This comes from Sunset November 2016 issue.
Sunset says that by not relying on pan drippings this approach takes the hassle out of gravy. See, you bake a turkey and make a gravy from the pan drippings and that last minute task is a hassle. It advises to have the broth measured and ready to whisk in at the right moment after the flour is browned.
The new technique prepares a broth using carcass bits from the turkey and mirepoix vegetables and herbs boiled together, then you brown dry flour in the same pot and then whisk in the broth that you made.
The whole approach is a bit backwards. First you make turkey broth by boiling the turkey backbone, the neck, the tail, pieces of giblets excepting the liver, with carrots, onion, celery and thyme and chicken broth and wine for a few hours then straining out the solids for a couple quarts of broth.
You do not chill to separate the layers of fat, aspic, and liquid.
Then in the same pot you brown considerable dry flour. More than 1 tablespoon per cup because browned flour has less thickening ability. So says Sunset. They have you brown the flour for ten minutes until it smokes and develops a rich brown color. They are suggesting 1 + 1/4 flour for 2 cups of the broth you prepared to form a smooth paste then add additional 6 cups of prepared broth and 1/2 cup more wine and more thyme for a final flavor boost. Bring to boil for ten minute to blend the flavors. Adjust with salt and pepper to taste.
This bugs me. It’s pretty much why Sunset is not useful for me.
The recipe has no butter. It is relying on the fat from the turkey protein added at the beginning and inside the broth that is not separated. Not controlled for amount of fat. Whatever you have there in the back, tail, and skin of your turkey pieces will be the amount of fat in the final gravy. That’s taking a chance and leaving flavor to happenstance. It’s careless.
The combination of butter and wine is just tremendous. This combination is one of the more powerful contributions of French style cooking and it’s dismissed by Sunset’s suggestion.
No. Don’t do that. Don’t miss the opportunity for butter and wine. Just don’t do that. Nothing is gained in convenience for dismissing that opportunity. Browning the dry flour is plainly silly.
Cajun cooks make their roux with oil and flour and brown the flour that way to desired darkness, blond, light brown to very dark brown.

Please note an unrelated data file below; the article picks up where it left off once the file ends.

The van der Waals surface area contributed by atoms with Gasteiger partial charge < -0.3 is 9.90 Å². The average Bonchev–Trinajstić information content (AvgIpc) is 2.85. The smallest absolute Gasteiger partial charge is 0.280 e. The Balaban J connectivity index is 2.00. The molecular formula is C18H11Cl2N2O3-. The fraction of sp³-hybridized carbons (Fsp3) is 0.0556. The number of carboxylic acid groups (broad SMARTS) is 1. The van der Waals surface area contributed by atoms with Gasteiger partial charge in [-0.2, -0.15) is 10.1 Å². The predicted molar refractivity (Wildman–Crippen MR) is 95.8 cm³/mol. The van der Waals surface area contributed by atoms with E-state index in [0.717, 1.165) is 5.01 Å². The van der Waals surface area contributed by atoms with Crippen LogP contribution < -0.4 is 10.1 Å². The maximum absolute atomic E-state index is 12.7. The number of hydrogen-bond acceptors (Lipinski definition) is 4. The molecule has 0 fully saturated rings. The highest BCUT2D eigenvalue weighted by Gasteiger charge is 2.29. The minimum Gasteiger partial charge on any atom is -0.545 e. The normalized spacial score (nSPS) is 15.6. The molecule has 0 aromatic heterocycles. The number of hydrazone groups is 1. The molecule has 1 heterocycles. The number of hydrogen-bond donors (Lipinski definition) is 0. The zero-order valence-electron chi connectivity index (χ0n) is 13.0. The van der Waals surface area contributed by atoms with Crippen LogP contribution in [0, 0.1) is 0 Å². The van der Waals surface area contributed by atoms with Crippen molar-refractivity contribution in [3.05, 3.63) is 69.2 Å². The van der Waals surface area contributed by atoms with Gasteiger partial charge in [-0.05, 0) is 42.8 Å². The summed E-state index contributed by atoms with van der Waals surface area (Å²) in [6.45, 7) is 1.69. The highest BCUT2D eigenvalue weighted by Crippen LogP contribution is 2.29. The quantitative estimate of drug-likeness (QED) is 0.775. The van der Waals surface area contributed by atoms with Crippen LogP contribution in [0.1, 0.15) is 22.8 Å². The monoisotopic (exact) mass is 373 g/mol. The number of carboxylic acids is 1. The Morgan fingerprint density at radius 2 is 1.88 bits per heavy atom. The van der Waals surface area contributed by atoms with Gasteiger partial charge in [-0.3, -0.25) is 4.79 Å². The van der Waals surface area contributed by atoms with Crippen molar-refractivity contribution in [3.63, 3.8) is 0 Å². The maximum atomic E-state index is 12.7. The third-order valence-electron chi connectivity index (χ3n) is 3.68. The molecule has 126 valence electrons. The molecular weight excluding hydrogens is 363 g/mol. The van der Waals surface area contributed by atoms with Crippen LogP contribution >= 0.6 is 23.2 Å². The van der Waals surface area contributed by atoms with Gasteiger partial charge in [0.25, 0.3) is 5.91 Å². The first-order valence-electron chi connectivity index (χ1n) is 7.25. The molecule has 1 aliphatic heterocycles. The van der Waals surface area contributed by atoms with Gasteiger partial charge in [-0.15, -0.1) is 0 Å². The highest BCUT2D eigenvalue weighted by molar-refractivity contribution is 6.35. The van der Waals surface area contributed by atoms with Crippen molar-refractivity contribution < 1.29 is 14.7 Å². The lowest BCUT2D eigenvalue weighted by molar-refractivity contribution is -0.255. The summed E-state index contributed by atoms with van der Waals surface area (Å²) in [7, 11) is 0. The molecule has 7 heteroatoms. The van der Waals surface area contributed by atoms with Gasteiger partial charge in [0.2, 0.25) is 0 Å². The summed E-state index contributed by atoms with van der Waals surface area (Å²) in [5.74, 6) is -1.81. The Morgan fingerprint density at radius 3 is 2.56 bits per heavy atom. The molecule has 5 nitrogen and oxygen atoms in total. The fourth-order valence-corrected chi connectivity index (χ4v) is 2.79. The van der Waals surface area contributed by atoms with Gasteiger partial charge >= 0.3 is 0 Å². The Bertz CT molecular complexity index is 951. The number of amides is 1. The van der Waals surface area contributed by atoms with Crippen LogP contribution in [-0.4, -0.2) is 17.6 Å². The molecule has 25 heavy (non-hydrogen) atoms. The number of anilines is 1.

French cooks use butter and do the same thing. The butter browns to noisette (hazelnut color) and so does the flour.
If the turkey broth is chilled then the fat and the aspic can be separated and controlled. The fat added here with butter to brown the flour to desired darkness and have the flavor of both butter and turkey fat. The French have mastered this technique. It is not improved by Sunset’s bizarre reversal. I don’t even have to taste them in a side by side comparison to know that the butter wine combination will win any contest. Wine added to butter is magnificent and Sunset’s technique dismisses that magnificence. Their technique merely adds wine to liquid and that shortchanges the end product. Good as their gravy will taste, it would be much improved by sticking to French tradition of butter (and turkey fat) roux with their mirepoix vegetables added. This way the vegetables are browned along with the roux and you'll have all the levels of complexity that Maillard reaction contributes.
Those two contributions are missing in Sunset’s approach. They get the flour browned and that’s it. So naked. They could have butter with wine, a synergistic magnificence, and vegetable browning as well, for a much richer gravy.
Look, credit where it due, the French have this whole butter roux and with mirepoix vegetables and wine thing down to an art form. It cannot be improved with Sunset shortcuts and reversals. Everything imaginable has already been tried. And the Sunset approach of browning dry flour with all the liquid dumped directly into it is no shortcut, no convenience, no advantage with no improvement. Sunset will lead you astray.